The "scatter plan" to disperse the takeoff paths of planes using National Airport -- which appeared to be dead after it proved so controversial when it was tested between October 1983 and January 1984 -- should be reinstated, according to a citizens advisory committee.

The Metropolitan Washington Council of Governments has been asked by the committee to reinstate a form of the scatter plan when its board of directors meets Wednesday.

H.R. Crawford, the D.C. City Council member who is chairman of the COG board, moved immediately yesterday to quash any chances of reviving the controversial plan that was tested at COG's request.

"I want to emphasize that we have no, no intention at all of reinstituting the scatter plan," said Crawford, citing vehement citizen opposition to the test. "We want to put this to rest forever."

Under the plan, planes taking off and landing at National Airport were diverted from the normal Potomac River route and dispersed throughout the Washington area. The test brought loud protests from neighborhoods newly exposed to jet noise, although neighborhoods along the river applauded the plan.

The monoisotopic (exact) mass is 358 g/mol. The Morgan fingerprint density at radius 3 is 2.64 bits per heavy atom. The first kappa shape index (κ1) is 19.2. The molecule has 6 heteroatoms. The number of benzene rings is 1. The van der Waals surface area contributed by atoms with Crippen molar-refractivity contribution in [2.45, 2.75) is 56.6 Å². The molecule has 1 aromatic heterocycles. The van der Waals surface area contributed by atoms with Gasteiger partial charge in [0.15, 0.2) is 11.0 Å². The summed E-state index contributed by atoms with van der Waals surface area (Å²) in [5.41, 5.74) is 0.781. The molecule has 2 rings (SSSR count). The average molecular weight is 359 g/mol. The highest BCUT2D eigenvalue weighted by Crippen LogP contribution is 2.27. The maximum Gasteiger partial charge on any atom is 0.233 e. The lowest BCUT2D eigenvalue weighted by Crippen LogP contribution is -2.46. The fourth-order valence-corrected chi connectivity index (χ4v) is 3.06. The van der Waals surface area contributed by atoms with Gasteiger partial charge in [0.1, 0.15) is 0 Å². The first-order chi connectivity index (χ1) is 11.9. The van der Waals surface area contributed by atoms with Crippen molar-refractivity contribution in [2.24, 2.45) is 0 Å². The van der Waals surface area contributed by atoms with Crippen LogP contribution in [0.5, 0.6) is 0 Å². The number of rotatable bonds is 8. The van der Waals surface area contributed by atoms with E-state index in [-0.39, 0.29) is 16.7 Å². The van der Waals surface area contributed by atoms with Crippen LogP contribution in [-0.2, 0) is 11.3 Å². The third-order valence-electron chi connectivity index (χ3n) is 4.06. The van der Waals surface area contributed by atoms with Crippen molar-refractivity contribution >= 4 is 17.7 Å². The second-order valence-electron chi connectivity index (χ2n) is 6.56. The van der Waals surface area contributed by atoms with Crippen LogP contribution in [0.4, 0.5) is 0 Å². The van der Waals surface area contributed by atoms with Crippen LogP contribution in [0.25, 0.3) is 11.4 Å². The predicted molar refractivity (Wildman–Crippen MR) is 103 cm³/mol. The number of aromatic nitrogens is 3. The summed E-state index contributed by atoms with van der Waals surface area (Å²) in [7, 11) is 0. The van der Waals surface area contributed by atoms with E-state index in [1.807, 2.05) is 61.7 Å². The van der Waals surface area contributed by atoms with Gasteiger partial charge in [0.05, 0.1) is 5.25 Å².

The COG board of directors had been scheduled to vote on the issue in January, but deferred action when Maryland members requested more time to study additional radar track maps. It was clear from that meeting, however, that the District and Virginia members were unified and had the votes to kill any Maryland-led attempts to revive the plan. The board will take a final vote on the matter Wednesday.

At a meeting this week, COG's citizens advisory committee voted 12 to 3 to ask the board to implement some kind of scatter plan. Some committee members, all of whom are appointed by their local governments, voted for a new plan in spite of their government's position opposing the plan.

Morton Rosen, a Montgomery County committee member who made the motion for a new scatter plan, said yesterday that the radar track maps of one particular day in December 1983 showed the scatter test had considerably less impact than previously believed.

The Federal Aviation Administration, which runs the airport, said it would not implement the plan if local governments opposed it.

"I just don't see how anybody's going to be better off with any kind of scatter plan," said Ellen M. Bozman, a member of the Arlington County Board and the county's representative to COG.

Rosen and Leo Powell, a Prince George's County committee member, said that certain radar maps showed that no area experienced more than three flights an hour. "It's startling to see how the test produced exactly what we had hoped for," said Bill Moran of the Coalition on Airport Problems. The coalition supports the scatter plan.

That contention was disputed by Fred B. Wood, an Arlington member of the advisory board. Wood said his reading of the charts showed there were as many as 16 planes an hour in some areas under the scatter plan test.